Among those calling for reconsideration is historian Hubertus Knabe, who has warned that the law is eerily reminiscent of policies enacted by East Germany's Ministerium für Staatsicherheit, better known as the Stasi.
In both Nazi Germany and the communist-controlled DDR (East Germany) that came after it, residents often snitched on one another "for personal advantage or for revenge."
Knabe, who ran the Hohenschönhausen Memorial at the site of the Stasi's political prison in Berlin for nearly twenty years, suggested that the law could foster "an atmosphere of fear similar to those seen in dictatorships."
Under the new regulations, companies with 50 or more employees must set up "reporting channels" where employees can report their colleagues or bosses. Firms with less than 250 workers have until December 17 to comply, while those with more must do so immediately, or face a fine of up to 20,000 euros.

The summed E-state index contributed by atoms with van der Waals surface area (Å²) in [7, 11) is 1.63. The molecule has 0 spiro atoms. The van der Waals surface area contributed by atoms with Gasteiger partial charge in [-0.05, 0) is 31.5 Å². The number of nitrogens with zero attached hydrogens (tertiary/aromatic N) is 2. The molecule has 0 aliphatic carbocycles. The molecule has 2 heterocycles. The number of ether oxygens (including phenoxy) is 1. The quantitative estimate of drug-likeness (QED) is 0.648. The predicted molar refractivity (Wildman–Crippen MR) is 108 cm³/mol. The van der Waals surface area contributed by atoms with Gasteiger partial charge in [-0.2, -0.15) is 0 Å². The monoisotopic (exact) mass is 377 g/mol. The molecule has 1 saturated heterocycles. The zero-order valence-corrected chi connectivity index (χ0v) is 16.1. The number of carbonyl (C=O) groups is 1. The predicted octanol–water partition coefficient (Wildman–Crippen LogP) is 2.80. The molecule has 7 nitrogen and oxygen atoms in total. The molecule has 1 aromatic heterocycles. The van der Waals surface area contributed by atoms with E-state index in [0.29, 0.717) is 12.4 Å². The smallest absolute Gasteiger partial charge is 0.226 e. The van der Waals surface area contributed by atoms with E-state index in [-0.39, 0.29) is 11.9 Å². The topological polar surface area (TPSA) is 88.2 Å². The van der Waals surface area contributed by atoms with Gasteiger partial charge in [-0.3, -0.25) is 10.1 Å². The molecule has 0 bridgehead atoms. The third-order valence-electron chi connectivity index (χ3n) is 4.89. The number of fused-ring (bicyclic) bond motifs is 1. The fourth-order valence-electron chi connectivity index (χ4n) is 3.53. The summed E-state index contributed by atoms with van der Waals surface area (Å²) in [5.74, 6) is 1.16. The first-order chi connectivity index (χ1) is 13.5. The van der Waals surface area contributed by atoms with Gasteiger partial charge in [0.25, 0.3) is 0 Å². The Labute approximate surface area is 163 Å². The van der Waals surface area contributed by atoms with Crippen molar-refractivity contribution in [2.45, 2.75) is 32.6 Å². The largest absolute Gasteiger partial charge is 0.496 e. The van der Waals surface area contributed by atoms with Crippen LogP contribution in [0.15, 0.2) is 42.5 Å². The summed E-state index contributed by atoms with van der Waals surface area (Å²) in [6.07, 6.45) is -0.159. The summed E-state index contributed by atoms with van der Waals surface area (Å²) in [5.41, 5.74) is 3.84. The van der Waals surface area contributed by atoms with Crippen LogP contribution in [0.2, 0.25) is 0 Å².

Those wishing to report an alleged violation can choose from internal or external channels, with the former remaining inside the company and the latter going directly to the government.
Whistleblowers are protected against retaliation or threats to retaliate, and the burden of proof lies, in all cases, with the company. Violations of the policy are punishable by fines of up to 50,000 euros.
"The tip-off points won't only pursue suspicions of criminality, they will also deal with misdemeanours subject to fines," he wrote in Die Welt. "They will even be responsible for statements by officials that 'constitute a violation of the obligation of loyalty to the constitution'."